Peter Sloterdijk is a celebrated and controversial German philosopher, cultural critic and TV host known for his reflections on globalization. “Stress and Freedom” is among his most recent books. He spoke this week with WorldPost Editor in Chief Nathan Gardels.
WorldPost: You have spoken about the conundrum of a synchronized world without a common narrative. Absent that common narrative, the world is breaking up into tribes like the shattering of the Tower of Babel, each with their own narrative, often nationalist and nativist. What is the root of the resurgence of this tribal mentality?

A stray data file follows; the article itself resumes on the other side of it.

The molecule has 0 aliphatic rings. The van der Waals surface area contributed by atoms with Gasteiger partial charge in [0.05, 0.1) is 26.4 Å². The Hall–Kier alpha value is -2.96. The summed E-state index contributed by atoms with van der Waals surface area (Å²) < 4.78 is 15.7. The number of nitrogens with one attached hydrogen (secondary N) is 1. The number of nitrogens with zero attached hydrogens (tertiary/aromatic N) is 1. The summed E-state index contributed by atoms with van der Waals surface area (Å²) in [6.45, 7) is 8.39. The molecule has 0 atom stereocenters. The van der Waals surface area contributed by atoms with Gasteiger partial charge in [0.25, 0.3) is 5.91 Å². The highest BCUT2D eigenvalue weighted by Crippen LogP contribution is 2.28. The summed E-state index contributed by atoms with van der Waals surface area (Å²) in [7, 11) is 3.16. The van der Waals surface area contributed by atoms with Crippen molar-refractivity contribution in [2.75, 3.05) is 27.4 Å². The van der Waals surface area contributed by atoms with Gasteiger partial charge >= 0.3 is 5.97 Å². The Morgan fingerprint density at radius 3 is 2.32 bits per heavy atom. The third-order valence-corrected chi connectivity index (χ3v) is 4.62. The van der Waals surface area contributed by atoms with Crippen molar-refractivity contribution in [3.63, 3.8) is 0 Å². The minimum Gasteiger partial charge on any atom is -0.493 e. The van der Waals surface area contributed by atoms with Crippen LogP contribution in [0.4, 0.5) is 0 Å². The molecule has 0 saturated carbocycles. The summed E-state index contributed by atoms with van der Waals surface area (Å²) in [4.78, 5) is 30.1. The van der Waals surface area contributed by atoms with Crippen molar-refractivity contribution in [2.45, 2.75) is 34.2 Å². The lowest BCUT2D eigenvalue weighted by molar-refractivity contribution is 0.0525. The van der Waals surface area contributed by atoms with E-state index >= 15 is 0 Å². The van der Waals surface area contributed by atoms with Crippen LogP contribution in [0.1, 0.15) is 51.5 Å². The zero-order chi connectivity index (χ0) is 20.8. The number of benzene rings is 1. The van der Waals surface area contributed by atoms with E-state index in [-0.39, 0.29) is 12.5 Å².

Peter Sloterdijk: Let’s first ask if the rumor of the return of the tribes is justified. It is true that different civilizations resort to vastly different narratives to describe their place in the present day world. Just as we observe a profound multitude of calendars — among Orthodox Christians, in the Muslim cultures, China or Iran, which depart from the Gregorian calendar that dominates in the West — we encounter an even larger number of different local narratives describing events in world history. These are not limited to mythology; even in the historical narratives where they have been witnessed, one can expect a fair degree of radical perspectivism.
It is therefore incorrect to claim that the world is breaking up into numerous tribes, as if these had ever been united in an all-inclusive synthesis at any point in history. What is actually happening today is the disintegration of the American camp.